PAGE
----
A discrete time-space geography for epidemiology: from mixing groups to pockets of local order in pandemic simulations.
2007 (English)In: MEDINFO 2007 - Proceedings of the 12th World Congress on Health (Medical) Informatics – Building Sustainable Health Systems / [ed] Klaus A. Kuhn, James R. Warren, Tze-Yun Leong, 2007, Vol. 12, no 1, 464- p.Conference paper (Refereed)
The World Health Organization urges all nations to develop and maintain national influenza preparedness plans. Important components of such plans are forecasts of morbidity and mortality based on local social and geographic conditions. Most methodologies for simulations of epidemic outbreaks are implicitly based on the assumption that the frequency and duration of social contacts that lead to disease transmission is affected by geography, i.e. the spatial distribution of physical meeting places. In order to increase the effectiveness of the present methods for simulation of infectious disease outbreaks, the aim of this study is to examine two social geographic issues related to such models. We display how the social geographic characteristics of mixing networks, in particular when these significantly deviate from the random-mixing norm, can be represented in order to enhance the understanding and prediction of epidemic patterns in light of a possible future destructive influenza pandemic. We conclude that social geography, social networks and simulation models of directly transmitted infectious diseases are fundamentally linked.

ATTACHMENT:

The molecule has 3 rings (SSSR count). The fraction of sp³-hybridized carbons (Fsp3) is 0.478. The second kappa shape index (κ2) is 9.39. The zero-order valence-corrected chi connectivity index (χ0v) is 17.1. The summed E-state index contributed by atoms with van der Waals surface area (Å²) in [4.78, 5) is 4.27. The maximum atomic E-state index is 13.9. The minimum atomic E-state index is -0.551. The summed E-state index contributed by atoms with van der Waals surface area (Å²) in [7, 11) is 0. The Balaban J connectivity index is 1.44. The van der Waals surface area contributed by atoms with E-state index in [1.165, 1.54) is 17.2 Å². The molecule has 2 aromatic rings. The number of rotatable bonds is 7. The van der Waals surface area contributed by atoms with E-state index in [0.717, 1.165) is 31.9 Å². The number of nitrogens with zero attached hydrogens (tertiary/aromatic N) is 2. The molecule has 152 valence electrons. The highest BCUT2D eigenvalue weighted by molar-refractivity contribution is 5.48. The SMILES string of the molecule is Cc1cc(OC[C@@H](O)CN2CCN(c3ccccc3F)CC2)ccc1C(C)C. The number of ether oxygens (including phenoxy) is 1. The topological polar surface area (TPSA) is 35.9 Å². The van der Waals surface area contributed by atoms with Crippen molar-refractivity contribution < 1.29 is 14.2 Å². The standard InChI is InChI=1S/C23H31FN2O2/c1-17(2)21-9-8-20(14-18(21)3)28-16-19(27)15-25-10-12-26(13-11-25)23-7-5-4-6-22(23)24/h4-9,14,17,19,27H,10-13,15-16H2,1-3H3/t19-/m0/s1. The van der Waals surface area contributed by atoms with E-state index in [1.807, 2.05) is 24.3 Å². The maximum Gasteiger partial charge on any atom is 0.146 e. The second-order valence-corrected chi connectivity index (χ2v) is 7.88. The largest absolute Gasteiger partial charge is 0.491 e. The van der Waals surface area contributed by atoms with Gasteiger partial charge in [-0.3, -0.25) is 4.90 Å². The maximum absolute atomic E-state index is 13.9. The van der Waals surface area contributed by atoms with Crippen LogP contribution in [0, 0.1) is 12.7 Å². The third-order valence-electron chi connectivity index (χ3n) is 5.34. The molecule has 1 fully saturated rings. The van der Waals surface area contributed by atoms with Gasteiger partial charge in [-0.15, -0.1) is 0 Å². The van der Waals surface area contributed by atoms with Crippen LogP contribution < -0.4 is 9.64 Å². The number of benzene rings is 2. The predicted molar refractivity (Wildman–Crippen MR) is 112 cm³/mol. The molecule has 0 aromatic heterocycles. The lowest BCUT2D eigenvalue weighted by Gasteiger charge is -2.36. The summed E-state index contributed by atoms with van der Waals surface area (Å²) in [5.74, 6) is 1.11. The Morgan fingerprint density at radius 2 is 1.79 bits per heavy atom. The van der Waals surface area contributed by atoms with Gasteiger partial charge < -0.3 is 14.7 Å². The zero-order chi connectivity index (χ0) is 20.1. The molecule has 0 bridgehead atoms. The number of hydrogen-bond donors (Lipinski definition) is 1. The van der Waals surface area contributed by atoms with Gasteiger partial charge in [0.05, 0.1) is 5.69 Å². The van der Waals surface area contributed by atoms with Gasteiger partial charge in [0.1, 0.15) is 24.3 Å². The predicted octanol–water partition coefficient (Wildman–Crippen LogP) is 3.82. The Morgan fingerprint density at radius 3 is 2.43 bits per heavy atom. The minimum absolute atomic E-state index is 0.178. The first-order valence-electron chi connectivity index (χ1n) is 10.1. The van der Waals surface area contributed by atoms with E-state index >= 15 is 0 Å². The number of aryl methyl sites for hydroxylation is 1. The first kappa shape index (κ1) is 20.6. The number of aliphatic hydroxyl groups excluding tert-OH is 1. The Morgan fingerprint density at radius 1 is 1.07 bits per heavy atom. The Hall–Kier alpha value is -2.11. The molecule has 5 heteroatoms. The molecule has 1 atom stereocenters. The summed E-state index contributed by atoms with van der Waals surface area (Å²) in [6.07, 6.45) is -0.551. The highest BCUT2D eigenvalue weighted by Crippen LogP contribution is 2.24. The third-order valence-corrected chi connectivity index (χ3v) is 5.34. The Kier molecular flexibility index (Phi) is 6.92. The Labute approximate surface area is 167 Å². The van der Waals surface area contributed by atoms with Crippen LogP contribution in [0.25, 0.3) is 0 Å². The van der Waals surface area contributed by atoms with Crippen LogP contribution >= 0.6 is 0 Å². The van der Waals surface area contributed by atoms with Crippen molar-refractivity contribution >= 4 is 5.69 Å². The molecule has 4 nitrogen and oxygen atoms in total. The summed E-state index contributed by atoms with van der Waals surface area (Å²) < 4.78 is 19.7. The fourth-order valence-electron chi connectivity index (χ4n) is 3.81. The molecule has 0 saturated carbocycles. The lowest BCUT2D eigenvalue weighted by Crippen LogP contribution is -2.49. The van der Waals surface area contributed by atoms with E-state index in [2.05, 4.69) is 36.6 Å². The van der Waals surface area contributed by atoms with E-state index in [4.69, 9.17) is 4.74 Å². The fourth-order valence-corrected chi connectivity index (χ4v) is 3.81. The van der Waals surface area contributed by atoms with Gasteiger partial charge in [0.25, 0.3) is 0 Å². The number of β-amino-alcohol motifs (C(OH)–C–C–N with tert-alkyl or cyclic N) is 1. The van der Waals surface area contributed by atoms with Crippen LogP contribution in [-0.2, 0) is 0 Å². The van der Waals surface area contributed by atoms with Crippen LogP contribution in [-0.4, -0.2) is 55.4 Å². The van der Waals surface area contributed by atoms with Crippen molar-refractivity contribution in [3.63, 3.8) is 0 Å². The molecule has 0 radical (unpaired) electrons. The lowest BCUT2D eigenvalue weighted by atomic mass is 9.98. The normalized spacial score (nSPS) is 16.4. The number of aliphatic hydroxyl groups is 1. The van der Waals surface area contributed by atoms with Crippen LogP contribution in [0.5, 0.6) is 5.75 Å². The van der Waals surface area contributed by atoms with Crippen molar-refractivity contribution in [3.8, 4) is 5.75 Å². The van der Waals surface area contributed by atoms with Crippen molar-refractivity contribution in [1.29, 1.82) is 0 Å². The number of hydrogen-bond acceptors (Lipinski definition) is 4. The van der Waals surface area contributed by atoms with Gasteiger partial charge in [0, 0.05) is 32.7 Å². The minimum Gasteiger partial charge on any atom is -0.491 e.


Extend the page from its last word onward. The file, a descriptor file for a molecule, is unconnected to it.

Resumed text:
Place, publisher, year, edition, pages
2007. Vol. 12, no 1, 464- p.
Medical and Health Sciences
IdentifiersURN: urn:nbn:se:liu:diva-40932Local ID: 54661ISBN: 978-1-58603-774-1OAI: oai:DiVA.org:liu-40932DiVA: diva2:261781